Take it off once its cooled and hardened.
Place onto the top of each cake.
Blood Orange Sauce
Cook ingredients until they reached 236 °F in a saucepan.
Place berries on top of the Tuile and spoon blood orange sauce around the each cake on your serving plates.
Chef Note: Recipe needs to be prepared in order that it is written.
Recipe by Lucía de León, Executive Pastry Chef at The Garzón Club, Maldonado, Uruguay
Image by Diana DeLucia
Toasted Almond Ice-Cream
In a mixing bowl, beat the egg yolks and sugar until aerated and white.
Add the butter little by little and continue beating until it is homogeneous.
Mix in the dry ingredients until you have a smooth consistency.
Chill in the refrigerator for a minimum of one hour.
Stretch the dough and place into molds and bake at 180 ºC for 10 minutes.
Remove from oven until ready for assembly.
Place in a saucepan on a low heat and cook until reduced. Set aside.
In a saucepan, boil the heavy cream,
In a mixing bowl pour the boiled heavy cream over the chocolate.
Mix with a whisk until smooth and shiny cream.
Toasted Almond Ice Cream
Place the milk, cream, vanilla, glucose and almond butter into a pot and heat at 40 ºC.
Mix in the sugar with the stabilizer and then add the milk powder and finally the yolks.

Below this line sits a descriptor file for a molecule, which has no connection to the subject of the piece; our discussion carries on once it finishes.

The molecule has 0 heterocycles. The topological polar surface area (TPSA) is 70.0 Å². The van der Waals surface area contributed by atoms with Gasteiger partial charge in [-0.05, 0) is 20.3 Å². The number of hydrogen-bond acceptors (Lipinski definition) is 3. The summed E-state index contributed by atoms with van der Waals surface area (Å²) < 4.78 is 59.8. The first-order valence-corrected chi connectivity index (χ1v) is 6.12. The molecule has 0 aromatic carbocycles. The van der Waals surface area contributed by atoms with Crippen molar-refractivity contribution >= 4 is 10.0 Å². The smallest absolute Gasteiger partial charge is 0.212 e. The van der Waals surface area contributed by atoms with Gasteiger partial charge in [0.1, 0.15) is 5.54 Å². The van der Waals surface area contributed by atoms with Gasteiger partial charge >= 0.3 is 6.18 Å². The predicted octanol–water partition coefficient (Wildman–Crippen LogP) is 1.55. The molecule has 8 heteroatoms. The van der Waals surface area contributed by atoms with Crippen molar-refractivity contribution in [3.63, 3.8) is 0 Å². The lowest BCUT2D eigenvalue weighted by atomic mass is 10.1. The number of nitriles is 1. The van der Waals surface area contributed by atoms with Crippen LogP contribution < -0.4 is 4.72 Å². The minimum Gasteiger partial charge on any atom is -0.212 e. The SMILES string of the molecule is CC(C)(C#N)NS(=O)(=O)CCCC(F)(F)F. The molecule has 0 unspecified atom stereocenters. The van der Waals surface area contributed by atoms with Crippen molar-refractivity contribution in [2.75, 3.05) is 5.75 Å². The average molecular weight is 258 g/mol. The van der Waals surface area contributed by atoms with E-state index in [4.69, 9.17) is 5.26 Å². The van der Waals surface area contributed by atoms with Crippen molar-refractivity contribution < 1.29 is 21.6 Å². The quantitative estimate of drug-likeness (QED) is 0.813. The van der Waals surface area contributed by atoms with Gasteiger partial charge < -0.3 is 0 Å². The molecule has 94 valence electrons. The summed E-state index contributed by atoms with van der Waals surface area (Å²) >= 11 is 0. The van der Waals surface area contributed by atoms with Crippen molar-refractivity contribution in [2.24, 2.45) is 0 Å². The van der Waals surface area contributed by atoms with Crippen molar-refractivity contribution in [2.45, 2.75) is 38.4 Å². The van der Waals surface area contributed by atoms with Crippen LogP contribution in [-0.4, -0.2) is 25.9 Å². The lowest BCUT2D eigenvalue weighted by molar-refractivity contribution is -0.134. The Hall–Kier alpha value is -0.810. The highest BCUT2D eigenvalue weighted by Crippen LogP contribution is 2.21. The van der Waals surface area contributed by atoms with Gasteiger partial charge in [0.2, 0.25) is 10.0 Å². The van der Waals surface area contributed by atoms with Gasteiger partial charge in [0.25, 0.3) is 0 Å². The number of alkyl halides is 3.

Continue heating up to 85 ºC.
Let the mixture stand for at least 12 hours in the refrigerator.
When ready to serve, prepare with your ice cream machine.
Fill the chilled Breton molds almost to the top, with the chocolate ganache and refridgerate for two hours.
Remove from fridge and add the raspberry reduction on top of the chocolate ganache.
Chill in fridge.
Before serving use a blow torch to make the chocolate brilliant and then put cacao nibs on the top for garnish.
Use the left over Breton dough to make crumbles to sprinkled over the ice cream.
The Bodega Garzon at The Garzon Club, Maldonado, Uruguay
Image courtesy Bodega Garzon
Recipe by Hailey Clower, Mixologist at Sebonack Golf Club, Southampton, New York, USA
Image by Diana DeLucia
Fill a rocks glass with ice.
Add the Smirnoff Vodka, Kahlua, Frangelico.
Drizzle the Amoretti Amaretto on top.
Top with Heavy Cream.
Add extra ice if desired.
Sebonack Golf Club
Image courtesy Sebonack Golf Club and renowned golf photographer Larry Lambrecht
Recipe by Peter Zoole, Addison Reserve Country Club
Image by talented photographer Gideon Heller
Chef Note: Make ahead of time.
In a sauce pan mix in sugar, water, and salt. Bring to a simmer and cook until golden. Remove from heat and stir in butter, baking soda, and pistachios. Stir until incorporated.
Transfer mixture on to a nonstick baking sheet. Allow to cool.
Once cooled, crush brittle into small pieces.
Reserve extra bit for a salty sweet snack.
Wash and pat dry berries. Hull strawberries and quarter.
Mix vinegar, olive oil, honey and truffle oil in a medium bowl. If using fresh truffle, shave them on top to finish.
Gently toss berries in vinaigrette. Add in a pinch of chopped basil.
Place the Burrata in the center of an individual serving bowl and season with sea salt and pepper.
Place dressed berries around.
Sprinkle crushed pistachio brittle over berries and Burrata.
Chef Note: Super simple, fresh, and light this is awesome as a starter or entrée on a warm summer day.